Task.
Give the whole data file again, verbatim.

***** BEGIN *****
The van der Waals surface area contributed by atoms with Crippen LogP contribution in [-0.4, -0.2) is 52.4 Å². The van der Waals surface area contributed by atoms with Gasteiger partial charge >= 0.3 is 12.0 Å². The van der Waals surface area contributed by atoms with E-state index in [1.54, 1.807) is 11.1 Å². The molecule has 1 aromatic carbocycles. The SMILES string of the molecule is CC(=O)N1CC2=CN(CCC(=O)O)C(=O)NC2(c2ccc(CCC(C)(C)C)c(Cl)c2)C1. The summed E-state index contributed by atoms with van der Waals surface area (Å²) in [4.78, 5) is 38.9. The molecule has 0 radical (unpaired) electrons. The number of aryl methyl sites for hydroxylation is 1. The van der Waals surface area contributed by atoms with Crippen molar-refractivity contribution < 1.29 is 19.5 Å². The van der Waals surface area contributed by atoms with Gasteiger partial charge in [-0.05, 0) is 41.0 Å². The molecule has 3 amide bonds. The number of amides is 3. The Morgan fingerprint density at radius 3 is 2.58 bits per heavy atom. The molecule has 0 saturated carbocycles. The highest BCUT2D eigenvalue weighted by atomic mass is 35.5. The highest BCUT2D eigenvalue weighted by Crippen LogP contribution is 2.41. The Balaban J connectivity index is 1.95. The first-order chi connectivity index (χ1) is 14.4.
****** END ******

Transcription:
The van der Waals surface area contributed by atoms with Crippen LogP contribution in [-0.4, -0.2) is 52.4 Å². The van der Waals surface area contributed by atoms with Gasteiger partial charge >= 0.3 is 12.0 Å². The van der Waals surface area contributed by atoms with E-state index in [1.54, 1.807) is 11.1 Å². The molecule has 1 aromatic carbocycles. The SMILES string of the molecule is CC(=O)N1CC2=CN(CCC(=O)O)C(=O)NC2(c2ccc(CCC(C)(C)C)c(Cl)c2)C1. The summed E-state index contributed by atoms with van der Waals surface area (Å²) in [4.78, 5) is 38.9. The molecule has 0 radical (unpaired) electrons. The number of aryl methyl sites for hydroxylation is 1. The van der Waals surface area contributed by atoms with Crippen molar-refractivity contribution < 1.29 is 19.5 Å². The van der Waals surface area contributed by atoms with Gasteiger partial charge in [-0.05, 0) is 41.0 Å². The molecule has 3 amide bonds. The number of amides is 3. The Morgan fingerprint density at radius 3 is 2.58 bits per heavy atom. The molecule has 0 saturated carbocycles. The highest BCUT2D eigenvalue weighted by atomic mass is 35.5. The highest BCUT2D eigenvalue weighted by Crippen LogP contribution is 2.41. The Balaban J connectivity index is 1.95. The first-order chi connectivity index (χ1) is 14.4.